Dark Horse Comics has found a new niche with their license for the Alien franchise, announcing a comic book adaptation of the original screenplay for the film. Writer Cristiano Seixas has adapted the script into five issues with artist Guilherme Balbi (Predators, Superboy) and colorist Candice Han set to bring screenwriter Dan O’Bannon's original story to life. This marks the second "What might have been" adaptation for Dark Horse in the Alien franchise, having previously published William Gibson's Alien 3, a graphic novel adaptation of the first draft ever written for the sequel (albeit never produced).
Alien: The Original Screenplay #1 (of five) will be released on April 22, 2020, just days before Alien Day on April 26. The official description for the series' first issue reads:
"En route to back to Earth, the crew of the starship Snark intercepts an alien transmission. Their investigation leads them to a desolate planetoid, a crashed alien spacecraft, and a pyramidic structure of unknown origin. Then the terror begins . . ."
Thanks to the extensive history of the Alien franchise, and the willingness of Dan O'Bannon to open up about the initial development of the screenplay, we already know some of the changes that readers can expect to see in the comic when compared to the movie. Notable moments that appeared in the final film that were written in the early drafts include the opening, where a space ship crew find themselves awakened to investigate an alien message. In addition, the famous "Chestburster" scene was in the script from the beginning. Furthermore, O'Bannon and his co-writer Ronald Shusett originally wrote the crew of the ship as generic humans, described as "interchangeable for men or women," which was a great asset to the casting department but will result in choices having to be made for this comic adaptation.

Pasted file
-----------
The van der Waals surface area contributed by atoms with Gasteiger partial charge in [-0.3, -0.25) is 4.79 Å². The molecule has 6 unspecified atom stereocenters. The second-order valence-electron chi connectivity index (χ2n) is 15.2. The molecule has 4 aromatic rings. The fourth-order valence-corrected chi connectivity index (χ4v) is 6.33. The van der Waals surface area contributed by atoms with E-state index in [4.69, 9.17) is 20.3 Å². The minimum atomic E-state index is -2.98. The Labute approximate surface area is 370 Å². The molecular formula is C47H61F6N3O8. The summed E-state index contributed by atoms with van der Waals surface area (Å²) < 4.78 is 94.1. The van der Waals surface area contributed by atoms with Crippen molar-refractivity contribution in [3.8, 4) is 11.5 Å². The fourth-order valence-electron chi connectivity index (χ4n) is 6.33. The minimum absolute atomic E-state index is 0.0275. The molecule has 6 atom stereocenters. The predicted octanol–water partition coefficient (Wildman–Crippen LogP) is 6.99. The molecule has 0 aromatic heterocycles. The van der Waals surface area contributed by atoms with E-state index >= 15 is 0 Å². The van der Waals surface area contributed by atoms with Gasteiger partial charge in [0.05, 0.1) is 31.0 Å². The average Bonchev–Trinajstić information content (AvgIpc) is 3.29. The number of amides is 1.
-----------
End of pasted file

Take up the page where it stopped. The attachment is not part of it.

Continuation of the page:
Some omissions from the first draft that were added later include Ian Holm's andoird character, Ash, who became the secondary antagonist of the script and a major foil for the human characters. Also one of the major pillars of the entire franchise, Sigourney Weaver's Ripley, was not present on the crew in the draft. As a result, this adaptation of the first draft should be an interesting read for fans of the series and offer a peculiar look into a world where a very different version of Alien made it onto the big screen.
Will you pick up Alien: The Original Screenplay when it debuts? Sound off in the comments below!
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